Home Health & Wellness Study Shows Lower Risk of Multiple Sclerosis in People Living with HIV

Study Shows Lower Risk of Multiple Sclerosis in People Living with HIV

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A recent international study has found that individuals living with HIV have a lower risk of developing multiple sclerosis (MS) compared to the general population. The study, published in the Annals of Neurology, provides important insights into the relationship between HIV, antiretroviral therapy (ART), and MS.

The research analysed population-based health data from Sweden and British Columbia, Canada. The objective was to compare the risk of MS in people living with HIV to that in the general population and to explore whether ART exposure influences this risk.

The study involved two large cohorts: the Swedish InfCareHIV cohort and the Comparative Outcomes And Service Utilization Trends (COAST) cohort from British Columbia. Data included HIV diagnosis dates, ART exposure dates, and MS diagnosis dates. The researchers tracked individuals from one year after their HIV diagnosis until the earliest occurrence of MS, emigration, death, or the study end date (March 31, 2020, in Canada and December 31, 2018, in Sweden).

The combined cohort included 29,163 individuals (75% men), with a total follow-up time of 242,248 person-years. The incidence of MS in the HIV-positive cohort was compared to the expected incidence in the general population, adjusted for age, sex, calendar year, socioeconomic status (SES), and region of birth.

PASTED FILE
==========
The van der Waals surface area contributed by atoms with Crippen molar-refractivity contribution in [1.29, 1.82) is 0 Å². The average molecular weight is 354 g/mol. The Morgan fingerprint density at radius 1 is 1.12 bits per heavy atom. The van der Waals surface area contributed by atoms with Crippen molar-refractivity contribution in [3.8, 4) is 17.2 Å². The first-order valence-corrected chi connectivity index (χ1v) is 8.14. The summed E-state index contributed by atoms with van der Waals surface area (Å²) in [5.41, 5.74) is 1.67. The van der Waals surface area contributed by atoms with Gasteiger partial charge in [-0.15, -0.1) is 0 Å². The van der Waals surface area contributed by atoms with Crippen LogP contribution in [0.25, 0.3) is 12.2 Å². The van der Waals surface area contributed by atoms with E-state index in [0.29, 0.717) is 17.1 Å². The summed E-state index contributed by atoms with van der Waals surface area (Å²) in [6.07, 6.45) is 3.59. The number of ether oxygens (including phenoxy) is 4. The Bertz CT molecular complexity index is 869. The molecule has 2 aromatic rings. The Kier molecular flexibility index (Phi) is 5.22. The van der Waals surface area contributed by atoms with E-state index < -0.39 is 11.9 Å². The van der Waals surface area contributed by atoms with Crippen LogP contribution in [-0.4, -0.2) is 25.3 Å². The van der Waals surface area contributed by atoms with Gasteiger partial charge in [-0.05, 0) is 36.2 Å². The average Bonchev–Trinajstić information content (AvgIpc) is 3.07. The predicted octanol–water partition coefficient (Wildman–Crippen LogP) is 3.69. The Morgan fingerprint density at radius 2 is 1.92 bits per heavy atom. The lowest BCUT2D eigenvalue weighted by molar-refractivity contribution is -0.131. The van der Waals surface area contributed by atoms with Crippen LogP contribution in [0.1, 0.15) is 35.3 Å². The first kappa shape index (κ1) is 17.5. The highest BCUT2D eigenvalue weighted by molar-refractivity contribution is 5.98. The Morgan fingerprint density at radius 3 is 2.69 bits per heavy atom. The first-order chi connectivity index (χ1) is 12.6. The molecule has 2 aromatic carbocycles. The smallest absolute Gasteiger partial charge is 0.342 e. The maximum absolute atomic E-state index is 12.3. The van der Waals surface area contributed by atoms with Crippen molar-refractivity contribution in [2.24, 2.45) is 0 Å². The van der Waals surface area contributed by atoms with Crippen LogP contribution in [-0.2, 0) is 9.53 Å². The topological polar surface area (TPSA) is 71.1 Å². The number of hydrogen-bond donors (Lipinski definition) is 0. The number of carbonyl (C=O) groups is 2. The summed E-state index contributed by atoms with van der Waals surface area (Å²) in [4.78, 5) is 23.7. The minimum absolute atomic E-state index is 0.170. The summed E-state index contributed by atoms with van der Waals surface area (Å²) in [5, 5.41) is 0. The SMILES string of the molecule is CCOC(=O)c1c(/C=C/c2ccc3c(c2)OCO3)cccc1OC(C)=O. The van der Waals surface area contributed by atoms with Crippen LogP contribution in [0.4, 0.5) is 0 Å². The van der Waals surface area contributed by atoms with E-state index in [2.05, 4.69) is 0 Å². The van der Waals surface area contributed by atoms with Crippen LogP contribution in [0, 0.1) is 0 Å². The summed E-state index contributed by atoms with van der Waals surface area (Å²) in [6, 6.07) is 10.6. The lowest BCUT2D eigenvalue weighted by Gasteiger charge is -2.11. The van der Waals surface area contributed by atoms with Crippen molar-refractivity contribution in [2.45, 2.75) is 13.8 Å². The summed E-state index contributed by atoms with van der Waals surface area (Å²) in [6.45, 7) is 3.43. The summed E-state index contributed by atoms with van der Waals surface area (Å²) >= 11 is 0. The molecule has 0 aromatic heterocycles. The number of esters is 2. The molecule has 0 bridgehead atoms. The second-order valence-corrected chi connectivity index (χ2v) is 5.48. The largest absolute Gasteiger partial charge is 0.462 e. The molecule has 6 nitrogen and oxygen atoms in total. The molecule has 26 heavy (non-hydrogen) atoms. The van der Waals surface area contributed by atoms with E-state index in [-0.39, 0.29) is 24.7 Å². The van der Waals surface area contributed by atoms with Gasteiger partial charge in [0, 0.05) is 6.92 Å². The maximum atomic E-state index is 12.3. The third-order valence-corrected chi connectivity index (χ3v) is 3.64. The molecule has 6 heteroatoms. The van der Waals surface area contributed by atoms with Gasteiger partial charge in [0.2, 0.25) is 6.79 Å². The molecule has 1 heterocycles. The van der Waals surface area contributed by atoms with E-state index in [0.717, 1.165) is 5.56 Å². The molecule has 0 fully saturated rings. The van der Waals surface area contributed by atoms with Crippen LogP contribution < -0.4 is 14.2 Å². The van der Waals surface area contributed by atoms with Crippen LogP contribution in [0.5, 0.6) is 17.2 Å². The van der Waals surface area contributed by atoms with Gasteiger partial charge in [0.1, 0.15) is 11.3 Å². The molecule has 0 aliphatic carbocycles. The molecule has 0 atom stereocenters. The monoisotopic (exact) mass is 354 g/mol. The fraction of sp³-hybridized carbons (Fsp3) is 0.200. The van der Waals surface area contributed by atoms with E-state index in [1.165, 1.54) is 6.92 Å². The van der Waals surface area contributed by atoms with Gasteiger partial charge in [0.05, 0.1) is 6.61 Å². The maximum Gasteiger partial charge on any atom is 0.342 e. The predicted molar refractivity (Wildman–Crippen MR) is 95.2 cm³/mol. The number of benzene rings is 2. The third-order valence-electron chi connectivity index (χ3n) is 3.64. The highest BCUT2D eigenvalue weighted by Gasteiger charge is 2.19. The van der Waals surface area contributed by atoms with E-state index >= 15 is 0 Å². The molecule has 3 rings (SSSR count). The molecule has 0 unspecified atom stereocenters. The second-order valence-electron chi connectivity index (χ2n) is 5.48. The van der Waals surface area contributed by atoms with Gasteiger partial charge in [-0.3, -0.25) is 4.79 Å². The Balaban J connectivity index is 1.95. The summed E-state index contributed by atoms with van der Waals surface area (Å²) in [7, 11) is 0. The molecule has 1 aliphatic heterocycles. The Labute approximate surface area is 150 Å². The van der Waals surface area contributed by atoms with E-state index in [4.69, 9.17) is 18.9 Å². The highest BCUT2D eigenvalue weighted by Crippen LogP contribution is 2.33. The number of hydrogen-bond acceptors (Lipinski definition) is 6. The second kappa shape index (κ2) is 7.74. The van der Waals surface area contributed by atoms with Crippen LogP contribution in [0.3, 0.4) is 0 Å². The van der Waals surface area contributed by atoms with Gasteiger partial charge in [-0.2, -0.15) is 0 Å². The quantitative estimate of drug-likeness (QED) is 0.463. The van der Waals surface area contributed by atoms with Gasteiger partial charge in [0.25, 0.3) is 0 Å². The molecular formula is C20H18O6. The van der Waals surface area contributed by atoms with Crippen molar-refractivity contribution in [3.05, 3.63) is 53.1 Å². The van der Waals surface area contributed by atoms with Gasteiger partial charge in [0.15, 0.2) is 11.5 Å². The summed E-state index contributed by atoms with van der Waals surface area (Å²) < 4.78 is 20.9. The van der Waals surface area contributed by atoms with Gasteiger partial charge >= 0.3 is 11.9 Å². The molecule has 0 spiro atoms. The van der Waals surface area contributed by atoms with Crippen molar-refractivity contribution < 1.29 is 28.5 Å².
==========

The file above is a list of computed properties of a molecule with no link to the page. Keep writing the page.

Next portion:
During the follow-up period, 14 cases of MS were observed among the HIV-positive individuals, whereas 26.19 cases were expected based on general population rates. This resulted in a standardised incidence ratio (SIR) of 0.53, indicating a significantly lower risk of MS among people living with HIV. The SIR for MS following the first exposure to ART was similarly low at 0.55.

Notably, the reduced risk of MS was more pronounced in women (SIR = 0.28) than in men (SIR = 0.70). The study found minimal difference in MS risk before and after ART exposure, suggesting that HIV infection itself, rather than ART, might confer some protective effect against MS.

These findings support the hypothesis that HIV infection, and potentially ART, may reduce the risk of developing MS. HIV leads to a progressive loss of CD4+ T cells and an increase in pro-inflammatory cytokines, which could potentially modulate the immune response implicated in MS. However, the exact mechanisms remain unclear and warrant further investigation.

The study’s results align with previous research from England, which also reported a lower incidence of MS among individuals with HIV. However, studies from Denmark and Taiwan did not find significant associations, likely due to limited sample sizes and differences in population demographics.

The research offers promising avenues for understanding the etiology and pathogenesis of MS. If HIV or ART can indeed alter MS risk, this could lead to novel therapeutic approaches for MS, leveraging mechanisms used in HIV treatment. Furthermore, understanding how HIV and ART interact with the immune system may provide broader insights into autoimmune diseases and their management.

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